Like many creatures of minimal physical stature, blueberries are hardy and nutritionally powerful perennials that have served the health and gastronomic needs of North Americans for some 13,000 years. Something to ponder as we celebrate July 2013 as National Blueberry Month.
Native Americans enjoyed blueberries year round; they called the berries “star berries” because of the five-pointed star (calyx) formed by the blossom. Native people carefully dried the summer harvest and added dried berries to stews, soups and a baked pudding they called Sautauthig, a mix of corn meal, water and blueberries; they used blueberries for medicinal purposes and powdered the blueberries to use as a meat preservative. Legend has it that they shared the secret power of blueberries to help early settlers survive the harsh winters. Some hold that the native delicacy Sautauthig was on the menu for the First Thanksgiving.
Today’s hardy and ubiquitous blueberry crop is the result of research of two intrepid researchers, Elizabeth White, daughter of a New Jersey farmer, and Dr. Frederick Coville. The team produced the first commercial crop of blueberries in Whitesbog, New Jersey in 1916.
For today’s shopper blueberries rank second only to strawberries in popularity. The humble fruit is also repeatedly ranked in the US. Diet as having one of the highest antioxidant capacities among all fruits, vegetables, spices and seasonings.
Minnesotans have a special fondness for and relationship with blueberries. Though at one time the climate hampered production, research, particularly through Extension Service, has improved the hardiness to the point where commercial production of blueberries is viable. Of particular note is the fact that the plant’s short stature works as an advantage.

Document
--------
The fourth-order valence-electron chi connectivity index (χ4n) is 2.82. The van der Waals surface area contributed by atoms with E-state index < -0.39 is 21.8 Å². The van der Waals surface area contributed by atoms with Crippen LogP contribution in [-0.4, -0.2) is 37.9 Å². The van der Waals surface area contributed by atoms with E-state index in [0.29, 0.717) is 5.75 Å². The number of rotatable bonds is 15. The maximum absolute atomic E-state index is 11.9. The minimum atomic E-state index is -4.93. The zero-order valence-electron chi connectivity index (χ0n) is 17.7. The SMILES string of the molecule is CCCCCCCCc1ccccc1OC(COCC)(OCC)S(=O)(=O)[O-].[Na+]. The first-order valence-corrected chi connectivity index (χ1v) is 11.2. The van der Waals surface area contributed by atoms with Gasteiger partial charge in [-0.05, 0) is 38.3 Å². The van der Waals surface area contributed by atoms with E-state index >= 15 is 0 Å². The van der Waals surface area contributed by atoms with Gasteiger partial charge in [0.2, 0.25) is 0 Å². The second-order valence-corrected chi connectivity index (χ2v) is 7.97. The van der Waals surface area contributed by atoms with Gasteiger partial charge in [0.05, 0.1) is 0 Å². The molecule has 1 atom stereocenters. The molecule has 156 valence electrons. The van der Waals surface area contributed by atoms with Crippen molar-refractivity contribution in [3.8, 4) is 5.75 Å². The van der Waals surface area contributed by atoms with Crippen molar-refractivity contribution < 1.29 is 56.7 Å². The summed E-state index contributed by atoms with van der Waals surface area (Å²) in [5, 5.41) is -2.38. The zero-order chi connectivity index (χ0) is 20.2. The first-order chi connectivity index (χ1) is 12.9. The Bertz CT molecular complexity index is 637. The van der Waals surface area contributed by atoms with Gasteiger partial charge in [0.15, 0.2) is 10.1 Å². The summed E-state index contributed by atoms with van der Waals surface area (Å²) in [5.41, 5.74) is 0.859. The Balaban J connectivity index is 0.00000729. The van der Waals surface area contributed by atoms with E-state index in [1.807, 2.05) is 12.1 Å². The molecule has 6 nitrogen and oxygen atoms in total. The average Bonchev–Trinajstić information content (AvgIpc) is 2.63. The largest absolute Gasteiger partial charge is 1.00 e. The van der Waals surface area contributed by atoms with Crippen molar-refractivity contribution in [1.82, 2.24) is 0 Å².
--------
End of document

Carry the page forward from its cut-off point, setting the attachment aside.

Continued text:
In 1988, the State Legislature, responding to the initiative of third graders in Carlton, MN, designated the Blueberry Muffin as the State Muffin. The official recipe for the State Muffin is posted here: http://mn.gov/portal/about-minnesota/state-symbols/blueberry-muffin-recipe.jsp
July is the month for blueberry picking in Northern Minnesota. There’s berry picking on the Gunflint Trail and berry gathering is permitted in the BWCA , Quetico Park and the Superior National Forest.
Lake George, near Park Rapids, sports a world class Blueberry Festival July 26-28, The three-day event features a blueberry pancake breakfast, a blueberry ball, and a blueberry square dance. There is an educational booth with answers to all you ever wanted to know about blueberries. If that’s not enough there’s a pie sale, a pig roast, and the Firemen’s Bean Feed, along with a quilt show, an arts and crafts show, a flea market and a host of kids’ activities. On Sunday there is an outdoor Gospel concert and a parade. Contact firstname.lastname@example.org for more details.
At Whiteside Park in Ely the 33rd Annual Blueberry Art Festival will take place the same weekend, July 26-28. There will be 300 exhibitors of original art and handcrafts with a rich array of ethnic foods and children’s events throughout the Festival. There will also be a stage show each evening. Contact email@example.com.
And take time to read Blueberries for Sal to a special child. Even if it’s set in Maine it has a Minnesota-like feel that creates the right atmosphere for celebrating National Blueberry Month.